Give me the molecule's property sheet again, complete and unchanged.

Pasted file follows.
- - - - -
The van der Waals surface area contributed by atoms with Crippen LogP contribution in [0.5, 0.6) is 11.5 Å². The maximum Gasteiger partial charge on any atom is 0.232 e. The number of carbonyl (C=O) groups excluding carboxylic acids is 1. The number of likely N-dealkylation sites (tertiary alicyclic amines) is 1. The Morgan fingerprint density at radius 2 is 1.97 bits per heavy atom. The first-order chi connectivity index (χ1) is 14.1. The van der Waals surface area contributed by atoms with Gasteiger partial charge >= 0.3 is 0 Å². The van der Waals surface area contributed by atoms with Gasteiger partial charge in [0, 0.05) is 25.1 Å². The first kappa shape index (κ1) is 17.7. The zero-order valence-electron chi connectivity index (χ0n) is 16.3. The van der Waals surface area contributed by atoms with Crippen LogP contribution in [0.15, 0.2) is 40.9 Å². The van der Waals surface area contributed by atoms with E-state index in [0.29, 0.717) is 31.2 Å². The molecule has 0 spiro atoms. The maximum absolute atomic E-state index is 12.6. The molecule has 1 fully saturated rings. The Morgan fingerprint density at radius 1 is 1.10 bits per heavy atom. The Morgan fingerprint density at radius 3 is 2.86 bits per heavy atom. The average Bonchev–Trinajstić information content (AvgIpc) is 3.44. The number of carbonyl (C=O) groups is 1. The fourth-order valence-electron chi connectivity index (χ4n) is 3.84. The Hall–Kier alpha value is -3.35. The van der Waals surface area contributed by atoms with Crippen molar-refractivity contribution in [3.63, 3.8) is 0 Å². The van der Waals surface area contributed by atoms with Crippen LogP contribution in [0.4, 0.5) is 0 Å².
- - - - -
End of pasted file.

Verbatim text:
The van der Waals surface area contributed by atoms with Crippen LogP contribution in [0.5, 0.6) is 11.5 Å². The maximum Gasteiger partial charge on any atom is 0.232 e. The number of carbonyl (C=O) groups excluding carboxylic acids is 1. The number of likely N-dealkylation sites (tertiary alicyclic amines) is 1. The Morgan fingerprint density at radius 2 is 1.97 bits per heavy atom. The first-order chi connectivity index (χ1) is 14.1. The van der Waals surface area contributed by atoms with Gasteiger partial charge >= 0.3 is 0 Å². The van der Waals surface area contributed by atoms with Gasteiger partial charge in [0, 0.05) is 25.1 Å². The first kappa shape index (κ1) is 17.7. The zero-order valence-electron chi connectivity index (χ0n) is 16.3. The van der Waals surface area contributed by atoms with Crippen LogP contribution in [0.15, 0.2) is 40.9 Å². The van der Waals surface area contributed by atoms with E-state index in [0.29, 0.717) is 31.2 Å². The molecule has 0 spiro atoms. The maximum absolute atomic E-state index is 12.6. The molecule has 1 fully saturated rings. The Morgan fingerprint density at radius 1 is 1.10 bits per heavy atom. The Morgan fingerprint density at radius 3 is 2.86 bits per heavy atom. The average Bonchev–Trinajstić information content (AvgIpc) is 3.44. The number of carbonyl (C=O) groups is 1. The fourth-order valence-electron chi connectivity index (χ4n) is 3.84. The Hall–Kier alpha value is -3.35. The van der Waals surface area contributed by atoms with Crippen molar-refractivity contribution in [3.63, 3.8) is 0 Å². The van der Waals surface area contributed by atoms with Crippen LogP contribution in [0.4, 0.5) is 0 Å².